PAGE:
Meeting Pancho Villa at a Park on the Southeast Side
Jose Hernandez Diaz
I was riding my bike at a local park on the southeast side of town. It was a Sunday morning at the end of May. The sun was mild, and spring was almost over. Just as I sat on a bench to take it all in, I saw the ghost of Pancho Villa smoking a cigar on an adjacent bench with a large brown horse at his side. I went up to him, “Un honor, General,” I said. “The pleasure is mine,” he said. “You speak English?” I said, shocked. “No, but this isn’t necessarily reality,” he said. “What do you mean?” I asked. “Have you considered that I’ve been dead for decades. You are merely imagining me,” he said. “Why would I imagine Pancho Villa on a lazy Sunday at the park? I haven’t taken any drugs,” I said. “You romanticize the past, like many, hiding behind your cultural heroes to avoid simple pleasures, like a casual day at the park,” he said. “Fascinating,” I said. As I thought about what Villa said, he suddenly disappeared, horse and all, in a puff of cigar smoke. The sun was shining a little stronger at this point. Still, I decided to play a game of pickup basketball with the locals and then went home to rest for the work week ahead.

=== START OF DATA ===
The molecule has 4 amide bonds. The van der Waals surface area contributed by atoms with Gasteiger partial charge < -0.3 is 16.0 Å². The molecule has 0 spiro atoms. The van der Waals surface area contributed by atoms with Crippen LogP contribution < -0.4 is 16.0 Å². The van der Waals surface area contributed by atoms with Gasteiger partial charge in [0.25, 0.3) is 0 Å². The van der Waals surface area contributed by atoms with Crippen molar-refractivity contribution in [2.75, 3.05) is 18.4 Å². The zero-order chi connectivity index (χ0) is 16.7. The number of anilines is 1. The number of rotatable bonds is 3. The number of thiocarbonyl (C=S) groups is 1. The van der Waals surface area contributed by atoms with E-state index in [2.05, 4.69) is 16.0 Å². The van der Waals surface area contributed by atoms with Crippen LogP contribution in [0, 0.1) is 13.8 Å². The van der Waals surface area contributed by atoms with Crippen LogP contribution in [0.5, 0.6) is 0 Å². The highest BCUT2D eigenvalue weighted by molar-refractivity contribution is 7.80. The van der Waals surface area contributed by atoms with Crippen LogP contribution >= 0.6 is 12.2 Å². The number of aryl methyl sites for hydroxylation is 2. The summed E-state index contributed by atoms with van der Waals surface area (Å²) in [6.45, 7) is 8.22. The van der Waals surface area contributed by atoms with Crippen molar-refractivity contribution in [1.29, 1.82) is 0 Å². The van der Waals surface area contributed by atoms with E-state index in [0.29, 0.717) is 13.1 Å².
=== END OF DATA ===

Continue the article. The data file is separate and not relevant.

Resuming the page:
Jose Hernandez Diaz is a 2017 NEA Poetry Fellow. He is the author of The Fire Eater (Texas Review Press, 2020). His work appears in The American Poetry Review, Huizache, Iowa Review, Poetry, The Southern Review, The Yale Review, and in The Best American Nonrequired Reading. He teaches creative writing online and edits for Frontier Poetry. He has a forthcoming full collection, “Bad Mexican, Bad American,” with Acre Books in 2024.